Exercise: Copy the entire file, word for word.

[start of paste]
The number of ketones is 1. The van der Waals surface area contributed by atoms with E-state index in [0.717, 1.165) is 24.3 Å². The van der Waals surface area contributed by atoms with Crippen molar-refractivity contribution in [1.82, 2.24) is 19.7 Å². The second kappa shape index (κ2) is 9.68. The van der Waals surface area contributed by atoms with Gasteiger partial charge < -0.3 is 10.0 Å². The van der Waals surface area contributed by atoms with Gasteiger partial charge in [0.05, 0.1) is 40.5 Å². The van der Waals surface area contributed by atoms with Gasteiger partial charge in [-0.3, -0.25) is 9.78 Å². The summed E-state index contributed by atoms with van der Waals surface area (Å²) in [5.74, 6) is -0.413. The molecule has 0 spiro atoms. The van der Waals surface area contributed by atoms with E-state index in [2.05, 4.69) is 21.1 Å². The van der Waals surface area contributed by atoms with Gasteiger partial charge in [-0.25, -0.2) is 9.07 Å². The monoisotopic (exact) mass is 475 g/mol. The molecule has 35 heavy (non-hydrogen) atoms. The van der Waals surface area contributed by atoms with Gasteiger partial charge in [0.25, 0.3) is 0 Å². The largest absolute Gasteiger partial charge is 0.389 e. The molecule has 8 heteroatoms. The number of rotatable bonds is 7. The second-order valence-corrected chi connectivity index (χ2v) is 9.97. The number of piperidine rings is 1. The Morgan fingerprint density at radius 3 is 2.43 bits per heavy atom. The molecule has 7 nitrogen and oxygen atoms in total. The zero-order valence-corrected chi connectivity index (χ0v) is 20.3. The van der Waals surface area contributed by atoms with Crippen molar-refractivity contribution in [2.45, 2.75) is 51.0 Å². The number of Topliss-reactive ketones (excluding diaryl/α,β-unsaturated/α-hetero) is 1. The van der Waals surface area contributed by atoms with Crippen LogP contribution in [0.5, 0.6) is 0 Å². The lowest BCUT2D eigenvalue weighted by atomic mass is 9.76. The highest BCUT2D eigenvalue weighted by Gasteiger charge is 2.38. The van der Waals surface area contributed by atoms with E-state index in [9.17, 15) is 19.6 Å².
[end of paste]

The number of ketones is 1. The van der Waals surface area contributed by atoms with E-state index in [0.717, 1.165) is 24.3 Å². The van der Waals surface area contributed by atoms with Crippen molar-refractivity contribution in [1.82, 2.24) is 19.7 Å². The second kappa shape index (κ2) is 9.68. The van der Waals surface area contributed by atoms with Gasteiger partial charge < -0.3 is 10.0 Å². The van der Waals surface area contributed by atoms with Gasteiger partial charge in [0.05, 0.1) is 40.5 Å². The van der Waals surface area contributed by atoms with Gasteiger partial charge in [-0.3, -0.25) is 9.78 Å². The summed E-state index contributed by atoms with van der Waals surface area (Å²) in [5.74, 6) is -0.413. The molecule has 0 spiro atoms. The van der Waals surface area contributed by atoms with E-state index in [2.05, 4.69) is 21.1 Å². The van der Waals surface area contributed by atoms with Gasteiger partial charge in [-0.25, -0.2) is 9.07 Å². The monoisotopic (exact) mass is 475 g/mol. The molecule has 35 heavy (non-hydrogen) atoms. The van der Waals surface area contributed by atoms with Gasteiger partial charge in [0.25, 0.3) is 0 Å². The largest absolute Gasteiger partial charge is 0.389 e. The molecule has 8 heteroatoms. The number of rotatable bonds is 7. The second-order valence-corrected chi connectivity index (χ2v) is 9.97. The number of piperidine rings is 1. The Morgan fingerprint density at radius 3 is 2.43 bits per heavy atom. The molecule has 7 nitrogen and oxygen atoms in total. The zero-order valence-corrected chi connectivity index (χ0v) is 20.3. The van der Waals surface area contributed by atoms with Crippen molar-refractivity contribution in [2.45, 2.75) is 51.0 Å². The number of Topliss-reactive ketones (excluding diaryl/α,β-unsaturated/α-hetero) is 1. The van der Waals surface area contributed by atoms with Crippen LogP contribution in [0.5, 0.6) is 0 Å². The lowest BCUT2D eigenvalue weighted by atomic mass is 9.76. The highest BCUT2D eigenvalue weighted by Gasteiger charge is 2.38. The van der Waals surface area contributed by atoms with E-state index in [9.17, 15) is 19.6 Å².